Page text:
The best use of nitrogen in Ontario sugarbeet production
Using nitrogen is a delicate balancing act in sugarbeet production. Higher nitrogen levels mean more beets per acre but too much nitrogen lowers the sugar content. So, it’s important to ensure both the crop and the environment get the right amount of the nutrient at the right time.
Sugarbeet production practices in Ontario have changed in recent years. With farmers using high-yielding, glyphosate-resistant varieties, harvest dates have moved from late October and early November to early and mid-September. And some growers have switched to narrower row-spacing and higher plant populations compared to traditional 30 inch rows.
With the support of Growing Forward 2 funding, Dr. Laura Van Eerd, of the University of Guelph Ridgetown Campus, led a multi-year research project to evaluate whether these production changes have any impact on the nitrogen fertilizer requirements of the Ontario sugarbeet crop and to develop best management practices for growers.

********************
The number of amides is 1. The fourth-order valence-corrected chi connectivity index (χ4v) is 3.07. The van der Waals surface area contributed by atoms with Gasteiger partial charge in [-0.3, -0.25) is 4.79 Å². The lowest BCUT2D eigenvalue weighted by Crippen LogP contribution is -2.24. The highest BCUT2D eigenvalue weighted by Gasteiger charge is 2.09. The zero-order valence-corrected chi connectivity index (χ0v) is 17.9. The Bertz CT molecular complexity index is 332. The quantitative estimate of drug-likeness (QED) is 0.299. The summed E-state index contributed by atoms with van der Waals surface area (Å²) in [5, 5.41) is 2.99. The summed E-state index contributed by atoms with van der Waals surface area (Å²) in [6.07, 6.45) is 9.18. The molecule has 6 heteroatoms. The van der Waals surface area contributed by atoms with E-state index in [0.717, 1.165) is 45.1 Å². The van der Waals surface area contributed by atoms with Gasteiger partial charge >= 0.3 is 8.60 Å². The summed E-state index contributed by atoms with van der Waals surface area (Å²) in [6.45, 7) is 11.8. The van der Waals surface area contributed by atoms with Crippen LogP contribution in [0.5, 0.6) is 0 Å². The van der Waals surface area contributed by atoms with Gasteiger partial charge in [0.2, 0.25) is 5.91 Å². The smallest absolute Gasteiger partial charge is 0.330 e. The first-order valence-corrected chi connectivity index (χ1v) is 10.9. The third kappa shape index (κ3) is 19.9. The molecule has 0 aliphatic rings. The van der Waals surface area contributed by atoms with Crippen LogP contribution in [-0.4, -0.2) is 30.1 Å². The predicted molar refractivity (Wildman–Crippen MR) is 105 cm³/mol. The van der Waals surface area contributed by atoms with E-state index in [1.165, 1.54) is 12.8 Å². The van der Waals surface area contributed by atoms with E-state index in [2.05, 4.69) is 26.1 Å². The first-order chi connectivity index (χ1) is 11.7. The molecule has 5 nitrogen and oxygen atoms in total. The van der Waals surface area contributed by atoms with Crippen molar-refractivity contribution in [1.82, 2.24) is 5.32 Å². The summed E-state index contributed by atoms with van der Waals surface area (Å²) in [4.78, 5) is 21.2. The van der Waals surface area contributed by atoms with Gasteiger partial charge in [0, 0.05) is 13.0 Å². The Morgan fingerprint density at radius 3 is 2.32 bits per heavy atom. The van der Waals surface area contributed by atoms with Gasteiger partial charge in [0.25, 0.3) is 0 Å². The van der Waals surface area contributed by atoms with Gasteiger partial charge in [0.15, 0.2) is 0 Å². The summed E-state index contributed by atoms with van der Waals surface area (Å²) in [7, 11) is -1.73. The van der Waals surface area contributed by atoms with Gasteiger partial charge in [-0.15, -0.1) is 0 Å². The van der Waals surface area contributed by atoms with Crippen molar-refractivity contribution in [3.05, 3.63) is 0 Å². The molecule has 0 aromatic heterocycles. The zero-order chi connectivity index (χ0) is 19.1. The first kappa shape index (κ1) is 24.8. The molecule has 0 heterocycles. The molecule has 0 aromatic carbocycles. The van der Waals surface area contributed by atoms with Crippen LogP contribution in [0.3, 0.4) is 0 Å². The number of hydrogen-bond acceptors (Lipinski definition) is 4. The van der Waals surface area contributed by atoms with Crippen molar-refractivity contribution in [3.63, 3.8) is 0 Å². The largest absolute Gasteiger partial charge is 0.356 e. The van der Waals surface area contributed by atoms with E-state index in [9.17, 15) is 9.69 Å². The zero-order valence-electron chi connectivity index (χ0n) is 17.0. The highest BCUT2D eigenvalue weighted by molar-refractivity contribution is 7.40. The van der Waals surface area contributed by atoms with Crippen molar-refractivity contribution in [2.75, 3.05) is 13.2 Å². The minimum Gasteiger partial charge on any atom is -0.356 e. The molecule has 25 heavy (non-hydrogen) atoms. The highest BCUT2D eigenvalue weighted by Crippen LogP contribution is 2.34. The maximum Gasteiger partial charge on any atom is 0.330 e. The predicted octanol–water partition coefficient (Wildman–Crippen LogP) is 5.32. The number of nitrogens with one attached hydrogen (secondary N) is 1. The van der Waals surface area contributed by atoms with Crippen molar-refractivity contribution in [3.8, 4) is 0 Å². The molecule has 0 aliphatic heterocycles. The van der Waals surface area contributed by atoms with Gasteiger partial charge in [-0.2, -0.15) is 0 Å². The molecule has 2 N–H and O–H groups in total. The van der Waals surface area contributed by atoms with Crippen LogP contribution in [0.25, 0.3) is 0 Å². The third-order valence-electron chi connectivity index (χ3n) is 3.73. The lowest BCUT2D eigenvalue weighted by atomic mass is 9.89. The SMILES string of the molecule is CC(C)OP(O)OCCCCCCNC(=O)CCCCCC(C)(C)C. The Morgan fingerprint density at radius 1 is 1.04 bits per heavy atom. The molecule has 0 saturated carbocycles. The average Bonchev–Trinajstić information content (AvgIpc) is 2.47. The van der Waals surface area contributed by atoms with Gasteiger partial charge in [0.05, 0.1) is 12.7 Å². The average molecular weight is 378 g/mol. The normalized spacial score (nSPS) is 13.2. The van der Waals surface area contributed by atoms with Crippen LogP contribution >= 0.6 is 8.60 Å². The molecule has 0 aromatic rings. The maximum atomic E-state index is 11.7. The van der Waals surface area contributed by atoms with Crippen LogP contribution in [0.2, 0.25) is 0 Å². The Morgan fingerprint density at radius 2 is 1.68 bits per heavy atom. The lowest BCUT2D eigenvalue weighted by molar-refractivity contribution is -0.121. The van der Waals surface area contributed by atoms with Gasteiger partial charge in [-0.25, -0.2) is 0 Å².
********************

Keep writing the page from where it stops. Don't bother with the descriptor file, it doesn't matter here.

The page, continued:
The trials at the Ridgetown Campus showed that the tested plant densities and harvest dates did not influence nitrogen fertilizer requirements or the most profitable nitrogen rate for sugarbeets, so growers can apply nitrogen at the same rate regardless of when they harvest their crop or what plant density they choose.
However, later harvest showed significantly higher levels of nitrogen removed from the soil into sugarbeet roots that are removed from the field. This means growers who harvest their crop late may reduce the potential for nitrogen losses.
Overall, the most profitable nitrogen application rate for sugarbeets in southwestern Ontario was found to be 136 kilograms per hectare. This was the first study to include variable revenue and variable costs into calculations of recommended nitrogen rates for sugarbeets.
The best management practices developed as a result of this project were shared with the sugarbeet industry in Ontario and Michigan.
The applicant for this project is the Ontario Sugarbeet Growers’ Association. The Michigan Sugar Company is a project partner, providing funding towards the project. Funding for this project was provided by Growing Forward 2 (GF2) a federal-provincial-territorial initiative. The Agricultural Adaptation Council assists with the delivery of GF2 programming in Ontario.